by John Nordlie

For Commercialization of Space course

The dependance on communication by today's information society has pushed the state of the art in many communications technologies. One example of this is the cellular telephone. Little black antennas sprout from cars and trucks and some cellular phones are small enough to carry in a shirt pocket. The convenience of these high tech marvels is impressive, but what exactly is a cellular telephone?

As early as 1949, radio telephone systems for mobile use were available[1]. Such systems had many problems, however. Since each unit needed a separate frequency, much useful bandwidth went unused when the phone was not in service. Dependance on operators when placing calls made the phones inconvenient to use. The appeal of these systems to people who were mobile, such as travelling business people and some government workers, was great, but the limited radio spectrum made the cost of operating each unit prohibitively expensive.

The advent of microprocessors made possible a new method of controlling these phones, so that more units could function within the same area. Where as before, each telephone used its own unique frequency, and had to stay within the range of the one transmitting tower that served it, the new system let several phones use the same frequency, as long as they were far enough apart so as not to cause interference. Phones in the same cell use different frequencies to avoid interference. The "cellular" in cellular phones refers to the separation of an area into cells, or areas. Each area has a set of frequencies assigned to it, and when a call is placed, a computer in the phone transmits to a controlling computer to request a frequency. The control computer finds a currently unused frequency and assigns it to the phone. Should the user take the phone from one cell to another while having a conversation, the computer in the phone detects the fading in signal strength from the original transmitter, and requests a new frequency in the new cell. The controlling computer finds a new, unused frequency, switches the connection, informs the phone's computer, and returns the old frequency to unused status. All this takes place so quickly as to be undetectable to the user. This rather complex sounding frequency sharing system allows many cellular phones to be used in the same general area without interference and makes efficient use of radio spectrum space.

Cellular phone service grew from a fledgling industry in the early 70's into a $9 billion network in the early 90's[2]. Today, cellular phone service is available in most cities in the US, and a similar version of mobile communication is gaining acceptance in Europe.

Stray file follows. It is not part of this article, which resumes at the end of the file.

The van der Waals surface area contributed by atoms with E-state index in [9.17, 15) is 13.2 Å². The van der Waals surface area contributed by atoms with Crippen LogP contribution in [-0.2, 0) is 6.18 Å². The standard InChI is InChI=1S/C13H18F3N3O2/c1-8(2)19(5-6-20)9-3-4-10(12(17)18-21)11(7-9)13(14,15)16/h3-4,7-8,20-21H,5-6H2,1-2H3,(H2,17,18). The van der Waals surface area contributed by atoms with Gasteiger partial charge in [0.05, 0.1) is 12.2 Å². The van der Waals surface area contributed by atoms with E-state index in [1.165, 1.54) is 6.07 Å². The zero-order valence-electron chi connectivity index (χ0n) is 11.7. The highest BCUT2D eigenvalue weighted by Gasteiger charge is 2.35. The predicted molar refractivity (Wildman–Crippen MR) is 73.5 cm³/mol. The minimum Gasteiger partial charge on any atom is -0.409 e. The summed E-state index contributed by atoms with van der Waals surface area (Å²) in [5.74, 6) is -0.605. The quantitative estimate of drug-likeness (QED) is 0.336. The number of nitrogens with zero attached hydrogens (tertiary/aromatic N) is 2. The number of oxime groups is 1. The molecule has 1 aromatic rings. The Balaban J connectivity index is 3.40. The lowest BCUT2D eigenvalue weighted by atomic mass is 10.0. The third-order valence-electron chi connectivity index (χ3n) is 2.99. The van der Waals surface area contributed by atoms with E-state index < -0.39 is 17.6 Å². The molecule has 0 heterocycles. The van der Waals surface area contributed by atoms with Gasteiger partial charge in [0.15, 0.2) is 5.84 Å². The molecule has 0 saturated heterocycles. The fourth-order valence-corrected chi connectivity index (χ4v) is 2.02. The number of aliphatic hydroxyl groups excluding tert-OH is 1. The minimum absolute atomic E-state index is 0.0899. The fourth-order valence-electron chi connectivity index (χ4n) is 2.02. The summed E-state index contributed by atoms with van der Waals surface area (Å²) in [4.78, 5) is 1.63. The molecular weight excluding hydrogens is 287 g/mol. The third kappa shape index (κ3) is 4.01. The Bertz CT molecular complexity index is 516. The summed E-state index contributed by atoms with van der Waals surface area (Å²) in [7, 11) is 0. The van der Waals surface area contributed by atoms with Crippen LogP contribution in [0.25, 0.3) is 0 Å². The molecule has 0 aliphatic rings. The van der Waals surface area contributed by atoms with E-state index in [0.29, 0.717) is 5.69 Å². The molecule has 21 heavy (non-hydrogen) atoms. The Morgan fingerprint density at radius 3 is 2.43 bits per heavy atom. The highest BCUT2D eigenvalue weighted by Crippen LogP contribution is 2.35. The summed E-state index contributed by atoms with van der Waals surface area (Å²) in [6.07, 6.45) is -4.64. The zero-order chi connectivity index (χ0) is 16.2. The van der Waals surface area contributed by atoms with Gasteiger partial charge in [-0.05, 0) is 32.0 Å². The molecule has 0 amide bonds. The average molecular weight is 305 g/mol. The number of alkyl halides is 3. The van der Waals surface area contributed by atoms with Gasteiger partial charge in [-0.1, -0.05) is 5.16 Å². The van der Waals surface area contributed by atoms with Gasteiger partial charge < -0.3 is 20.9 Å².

Another fast-growing area in communications is small satellite systems. Small, light communications satellites in low orbits can be easily accessed using light-weight dishes and relatively inexpensive radio equipment. The applications found for these systems so far includes inventory assessment, credit card checks, freight and train tracking, and other business applications. Many retail stores these days sport small satellite antennas. The reduction in cost for these services has made satellite communication for routine business possible. Industry expects these small satellite systems, like their big brothers in geosynchronous orbit, to become immensely popular, and bring satellite communications to a much broader range of users. Businesses that could hardly afford to rent a transponder on a "bird" in geosync, can easily afford the modest fees of these new systems, and the smaller size of the antennas makes mounting them much more convenient.

The military has also begun to take notice of the rugged, portable nature of small satellite communications systems. Long haul, portable communications has been a goal of field commanders for years, and this technology offers it to them at a price not likely to inflate the national debt too much. The military enthusiasm in small satellite systems is relevant to business applications in that military contracts tends to push the state of the art in communications equipment, making it smaller, more powerful, and more robust. Personnel trained in the use of these systems by armed forces will also eventually enter the private sector, providing a wealth of expertise in the use and maintenance of these systems. Look for small satellite systems to experience a rapid growth in the coming decade.